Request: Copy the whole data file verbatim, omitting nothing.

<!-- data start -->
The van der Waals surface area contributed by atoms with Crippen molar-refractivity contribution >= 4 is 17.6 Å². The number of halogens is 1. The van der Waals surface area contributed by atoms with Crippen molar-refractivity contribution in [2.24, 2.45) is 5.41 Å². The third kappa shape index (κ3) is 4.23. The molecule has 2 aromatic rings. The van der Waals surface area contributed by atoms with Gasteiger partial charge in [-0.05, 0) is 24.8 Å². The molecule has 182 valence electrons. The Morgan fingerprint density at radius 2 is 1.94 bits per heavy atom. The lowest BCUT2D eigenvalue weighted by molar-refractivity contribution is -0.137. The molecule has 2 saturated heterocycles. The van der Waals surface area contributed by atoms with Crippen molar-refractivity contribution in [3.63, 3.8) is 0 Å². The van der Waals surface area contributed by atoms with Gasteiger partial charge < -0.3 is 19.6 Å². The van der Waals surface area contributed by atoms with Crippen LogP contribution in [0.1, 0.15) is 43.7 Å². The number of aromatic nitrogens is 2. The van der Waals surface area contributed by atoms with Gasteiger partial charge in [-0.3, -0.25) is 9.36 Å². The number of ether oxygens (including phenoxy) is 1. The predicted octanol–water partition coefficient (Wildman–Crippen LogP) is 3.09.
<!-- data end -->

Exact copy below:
The van der Waals surface area contributed by atoms with Crippen molar-refractivity contribution >= 4 is 17.6 Å². The number of halogens is 1. The van der Waals surface area contributed by atoms with Crippen molar-refractivity contribution in [2.24, 2.45) is 5.41 Å². The third kappa shape index (κ3) is 4.23. The molecule has 2 aromatic rings. The van der Waals surface area contributed by atoms with Gasteiger partial charge in [-0.05, 0) is 24.8 Å². The molecule has 182 valence electrons. The Morgan fingerprint density at radius 2 is 1.94 bits per heavy atom. The lowest BCUT2D eigenvalue weighted by molar-refractivity contribution is -0.137. The molecule has 2 saturated heterocycles. The van der Waals surface area contributed by atoms with Crippen molar-refractivity contribution in [3.63, 3.8) is 0 Å². The van der Waals surface area contributed by atoms with Gasteiger partial charge < -0.3 is 19.6 Å². The van der Waals surface area contributed by atoms with Crippen LogP contribution in [0.1, 0.15) is 43.7 Å². The number of aromatic nitrogens is 2. The van der Waals surface area contributed by atoms with Gasteiger partial charge in [-0.3, -0.25) is 9.36 Å². The number of ether oxygens (including phenoxy) is 1. The predicted octanol–water partition coefficient (Wildman–Crippen LogP) is 3.09.